Punjabi wedding are known for their rich culture and their weddings are great fun to watch and attend. The entire slew of pre-wedding and post wedding ceremonies not only exhibit the colorful grandeur of those weddings, but the traditions followed by the people. The ceremonies performed during the wedding have a great significance, and let's take a brief look at each of those in this post.
Punjabi Wedding Roka/Thaka ceremony :
Wholehearted consent of the parents of the bride and groom is imperative in Punjabi weddings before the wedding can actually progress. Roka – the ceremony where the bride's family visits the groom and Thaka – the ceremony where the groom's family visits the bride are considered an important piece of the wedding ceremonies. The families visit to express their consent, bless them on their impending wedding and gift them with clothes, jewelry, fruits, and sweets.
Punjabi wedding, The Engagement ceremony (Sagai):
Close friends and family are invited to witness this formal engagement ceremony. The groom and the bride exchange rings, signifying their engagement. The families shower each other with gifts as well. This is followed by a sumptuous feast served to the guests attending the ceremony.
Punjabi Wedding Sangeet:
This is the spectacular evening that the bride and groom's family look forward to. It's an evening of fun and dance. The friends and cousins create a playlist of songs to be played on the sangeet and everyone dances to these musical numbers.
The Mehndi ceremony is followed religiously by the bride's side, inviting all the female members of the family to celebrate the bride and wish her a happy and prosperous life. The bride and guests coming to the Mehndi ceremony choose to apply Mehndi on themselves, continued by some fun and frolic. It's usually accompanied by some serious dancing and a nice, sumptuous meal. It is believed that the darker the henna stain on the bride, the more the groom will love her.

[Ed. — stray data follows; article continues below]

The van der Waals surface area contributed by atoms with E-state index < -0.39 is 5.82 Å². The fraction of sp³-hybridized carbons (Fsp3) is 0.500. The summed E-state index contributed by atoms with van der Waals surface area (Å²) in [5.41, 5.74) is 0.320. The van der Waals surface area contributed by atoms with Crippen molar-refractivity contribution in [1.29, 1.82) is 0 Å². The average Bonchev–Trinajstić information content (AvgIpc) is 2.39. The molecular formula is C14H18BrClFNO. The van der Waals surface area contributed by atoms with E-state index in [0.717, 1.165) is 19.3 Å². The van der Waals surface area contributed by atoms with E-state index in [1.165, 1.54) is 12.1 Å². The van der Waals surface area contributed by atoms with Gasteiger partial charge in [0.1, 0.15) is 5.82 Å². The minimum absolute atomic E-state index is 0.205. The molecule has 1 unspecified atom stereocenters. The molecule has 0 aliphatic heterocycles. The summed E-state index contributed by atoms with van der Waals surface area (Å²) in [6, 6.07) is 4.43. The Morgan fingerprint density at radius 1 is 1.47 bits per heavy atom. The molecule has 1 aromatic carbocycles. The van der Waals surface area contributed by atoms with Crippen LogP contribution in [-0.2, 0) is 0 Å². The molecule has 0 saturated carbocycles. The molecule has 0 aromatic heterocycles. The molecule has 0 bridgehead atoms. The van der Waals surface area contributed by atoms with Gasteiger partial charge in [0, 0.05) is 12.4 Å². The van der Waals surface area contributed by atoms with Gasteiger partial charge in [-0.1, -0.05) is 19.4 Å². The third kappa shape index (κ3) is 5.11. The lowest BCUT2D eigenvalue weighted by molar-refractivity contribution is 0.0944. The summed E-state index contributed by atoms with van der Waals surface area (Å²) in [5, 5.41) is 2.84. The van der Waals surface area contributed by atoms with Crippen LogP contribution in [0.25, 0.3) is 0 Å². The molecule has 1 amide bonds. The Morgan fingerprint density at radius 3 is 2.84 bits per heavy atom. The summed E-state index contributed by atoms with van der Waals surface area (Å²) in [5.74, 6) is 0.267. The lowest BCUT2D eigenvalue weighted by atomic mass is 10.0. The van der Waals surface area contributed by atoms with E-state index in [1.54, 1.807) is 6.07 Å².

This is a ceremony where a paste of haldi is applied on the bride's and the groom's face, neck, hands, and legs on the morning of their wedding or the day before. Haldi is said to keep nazar (evil-eye) away. The yellow color from the haldi is considered auspicious for a prosperous life for the new couple and make the bride and groom look radiant on their wedding day.
Traditionally, in Punjabi Wedding, the groom is supposed to ride on a mare to meet the bride on their wedding day. But nowadays, the groom takes a car for the most part and then a mare right before they enter the wedding venue. A band hired for music and bhangra dance is an essential part of the baraat.
The bride and groom exchange flower garlands around each other's necks and then sit side-by-side before the sacred fire. Then the bride's father gives away the bride to the groom in a ceremony called Kanyadaan. The couple go seven times around the sacred fire and then the groom ties a sacred thread, called mangalsutra, around the bride's neck. It's followed by a grand feast and drinks for the wedding guests.
Doli and Vidai:
After the wedding is over, the bride prepares to leave the parent's home to the groom's. Doli is a palanquin used to carry women in olden days. It is still used to symbolize the bride leaving her house to the groom's. The bride throws grains of rice over her shoulders before leaving and while entering the groom's home she tosses a bowl of rice on the floor before entering. Punjabi wedding traditions as we saw in this post are so colorful and vivacious.